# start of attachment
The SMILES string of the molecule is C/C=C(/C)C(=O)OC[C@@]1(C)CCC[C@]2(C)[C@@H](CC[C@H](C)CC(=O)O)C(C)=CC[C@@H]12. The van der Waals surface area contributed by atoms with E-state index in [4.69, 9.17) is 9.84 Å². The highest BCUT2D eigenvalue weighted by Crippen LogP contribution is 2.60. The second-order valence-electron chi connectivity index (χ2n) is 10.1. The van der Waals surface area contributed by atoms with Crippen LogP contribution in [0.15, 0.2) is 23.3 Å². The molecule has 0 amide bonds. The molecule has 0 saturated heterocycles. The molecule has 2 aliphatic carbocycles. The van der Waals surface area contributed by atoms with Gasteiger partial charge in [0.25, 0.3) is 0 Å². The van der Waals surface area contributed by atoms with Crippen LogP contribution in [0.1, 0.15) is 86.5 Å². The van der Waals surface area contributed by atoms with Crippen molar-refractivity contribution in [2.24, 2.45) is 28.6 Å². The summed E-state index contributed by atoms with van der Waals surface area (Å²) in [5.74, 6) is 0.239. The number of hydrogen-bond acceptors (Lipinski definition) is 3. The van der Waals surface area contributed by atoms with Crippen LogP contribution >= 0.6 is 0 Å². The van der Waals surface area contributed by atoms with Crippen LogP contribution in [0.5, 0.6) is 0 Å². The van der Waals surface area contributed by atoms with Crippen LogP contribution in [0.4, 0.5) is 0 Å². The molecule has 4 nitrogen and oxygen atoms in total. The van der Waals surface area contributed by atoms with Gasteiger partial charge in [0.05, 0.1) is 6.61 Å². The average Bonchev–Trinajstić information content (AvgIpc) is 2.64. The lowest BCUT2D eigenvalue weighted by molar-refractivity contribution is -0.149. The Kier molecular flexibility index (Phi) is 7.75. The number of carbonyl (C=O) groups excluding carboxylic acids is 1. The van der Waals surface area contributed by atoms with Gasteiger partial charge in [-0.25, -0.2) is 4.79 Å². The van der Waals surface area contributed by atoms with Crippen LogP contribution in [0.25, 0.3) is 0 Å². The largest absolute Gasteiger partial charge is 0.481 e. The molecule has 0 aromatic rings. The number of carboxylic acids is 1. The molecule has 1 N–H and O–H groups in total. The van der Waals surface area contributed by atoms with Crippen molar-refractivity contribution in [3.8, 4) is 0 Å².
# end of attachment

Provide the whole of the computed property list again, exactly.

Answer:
The SMILES string of the molecule is C/C=C(/C)C(=O)OC[C@@]1(C)CCC[C@]2(C)[C@@H](CC[C@H](C)CC(=O)O)C(C)=CC[C@@H]12. The van der Waals surface area contributed by atoms with E-state index in [4.69, 9.17) is 9.84 Å². The highest BCUT2D eigenvalue weighted by Crippen LogP contribution is 2.60. The second-order valence-electron chi connectivity index (χ2n) is 10.1. The van der Waals surface area contributed by atoms with Crippen LogP contribution in [0.15, 0.2) is 23.3 Å². The molecule has 0 amide bonds. The molecule has 0 saturated heterocycles. The molecule has 2 aliphatic carbocycles. The van der Waals surface area contributed by atoms with Gasteiger partial charge in [0.25, 0.3) is 0 Å². The van der Waals surface area contributed by atoms with Crippen LogP contribution in [0.1, 0.15) is 86.5 Å². The van der Waals surface area contributed by atoms with Crippen molar-refractivity contribution in [2.24, 2.45) is 28.6 Å². The summed E-state index contributed by atoms with van der Waals surface area (Å²) in [5.74, 6) is 0.239. The number of hydrogen-bond acceptors (Lipinski definition) is 3. The van der Waals surface area contributed by atoms with Crippen LogP contribution >= 0.6 is 0 Å². The van der Waals surface area contributed by atoms with Crippen LogP contribution in [0.5, 0.6) is 0 Å². The van der Waals surface area contributed by atoms with Crippen LogP contribution in [0.4, 0.5) is 0 Å². The molecule has 4 nitrogen and oxygen atoms in total. The van der Waals surface area contributed by atoms with Gasteiger partial charge in [0.05, 0.1) is 6.61 Å². The average Bonchev–Trinajstić information content (AvgIpc) is 2.64. The lowest BCUT2D eigenvalue weighted by molar-refractivity contribution is -0.149. The Kier molecular flexibility index (Phi) is 7.75. The number of carbonyl (C=O) groups excluding carboxylic acids is 1. The van der Waals surface area contributed by atoms with Gasteiger partial charge in [-0.25, -0.2) is 4.79 Å². The van der Waals surface area contributed by atoms with Crippen LogP contribution in [0.25, 0.3) is 0 Å². The largest absolute Gasteiger partial charge is 0.481 e. The molecule has 0 aromatic rings. The number of carboxylic acids is 1. The molecule has 1 N–H and O–H groups in total. The van der Waals surface area contributed by atoms with Crippen molar-refractivity contribution in [3.8, 4) is 0 Å².